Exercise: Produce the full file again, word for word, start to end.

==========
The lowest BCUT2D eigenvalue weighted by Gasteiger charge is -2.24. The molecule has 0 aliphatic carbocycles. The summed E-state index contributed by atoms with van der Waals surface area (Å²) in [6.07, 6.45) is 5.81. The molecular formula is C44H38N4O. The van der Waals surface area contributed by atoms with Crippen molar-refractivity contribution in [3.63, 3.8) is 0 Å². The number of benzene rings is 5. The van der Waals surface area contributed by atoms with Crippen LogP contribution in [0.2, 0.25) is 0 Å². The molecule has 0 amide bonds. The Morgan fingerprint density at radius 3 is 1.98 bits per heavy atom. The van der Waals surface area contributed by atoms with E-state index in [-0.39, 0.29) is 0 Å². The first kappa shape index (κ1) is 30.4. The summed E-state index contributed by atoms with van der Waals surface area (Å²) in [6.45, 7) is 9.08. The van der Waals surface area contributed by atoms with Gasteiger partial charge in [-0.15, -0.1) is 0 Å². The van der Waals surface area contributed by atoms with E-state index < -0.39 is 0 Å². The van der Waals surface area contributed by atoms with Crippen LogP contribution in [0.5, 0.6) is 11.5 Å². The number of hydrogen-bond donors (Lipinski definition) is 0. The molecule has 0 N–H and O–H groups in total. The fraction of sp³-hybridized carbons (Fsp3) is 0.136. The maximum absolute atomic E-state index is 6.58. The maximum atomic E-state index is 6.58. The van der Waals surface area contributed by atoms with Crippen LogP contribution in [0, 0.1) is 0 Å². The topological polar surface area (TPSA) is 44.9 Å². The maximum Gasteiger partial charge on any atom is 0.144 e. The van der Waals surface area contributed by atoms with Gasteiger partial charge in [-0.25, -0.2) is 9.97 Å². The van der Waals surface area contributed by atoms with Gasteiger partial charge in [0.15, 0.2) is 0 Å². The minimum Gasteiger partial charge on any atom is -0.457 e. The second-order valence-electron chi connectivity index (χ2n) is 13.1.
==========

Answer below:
The lowest BCUT2D eigenvalue weighted by Gasteiger charge is -2.24. The molecule has 0 aliphatic carbocycles. The summed E-state index contributed by atoms with van der Waals surface area (Å²) in [6.07, 6.45) is 5.81. The molecular formula is C44H38N4O. The van der Waals surface area contributed by atoms with Crippen molar-refractivity contribution in [3.63, 3.8) is 0 Å². The number of benzene rings is 5. The van der Waals surface area contributed by atoms with Crippen LogP contribution in [0.2, 0.25) is 0 Å². The molecule has 0 amide bonds. The Morgan fingerprint density at radius 3 is 1.98 bits per heavy atom. The van der Waals surface area contributed by atoms with E-state index in [-0.39, 0.29) is 0 Å². The first kappa shape index (κ1) is 30.4. The summed E-state index contributed by atoms with van der Waals surface area (Å²) in [6.45, 7) is 9.08. The van der Waals surface area contributed by atoms with Gasteiger partial charge in [-0.15, -0.1) is 0 Å². The van der Waals surface area contributed by atoms with E-state index < -0.39 is 0 Å². The van der Waals surface area contributed by atoms with Crippen LogP contribution in [0.5, 0.6) is 11.5 Å². The number of hydrogen-bond donors (Lipinski definition) is 0. The molecule has 0 N–H and O–H groups in total. The fraction of sp³-hybridized carbons (Fsp3) is 0.136. The maximum absolute atomic E-state index is 6.58. The maximum atomic E-state index is 6.58. The van der Waals surface area contributed by atoms with Crippen LogP contribution in [0, 0.1) is 0 Å². The topological polar surface area (TPSA) is 44.9 Å². The maximum Gasteiger partial charge on any atom is 0.144 e. The van der Waals surface area contributed by atoms with Gasteiger partial charge in [-0.25, -0.2) is 9.97 Å². The van der Waals surface area contributed by atoms with Gasteiger partial charge in [0.15, 0.2) is 0 Å². The minimum Gasteiger partial charge on any atom is -0.457 e. The second-order valence-electron chi connectivity index (χ2n) is 13.1.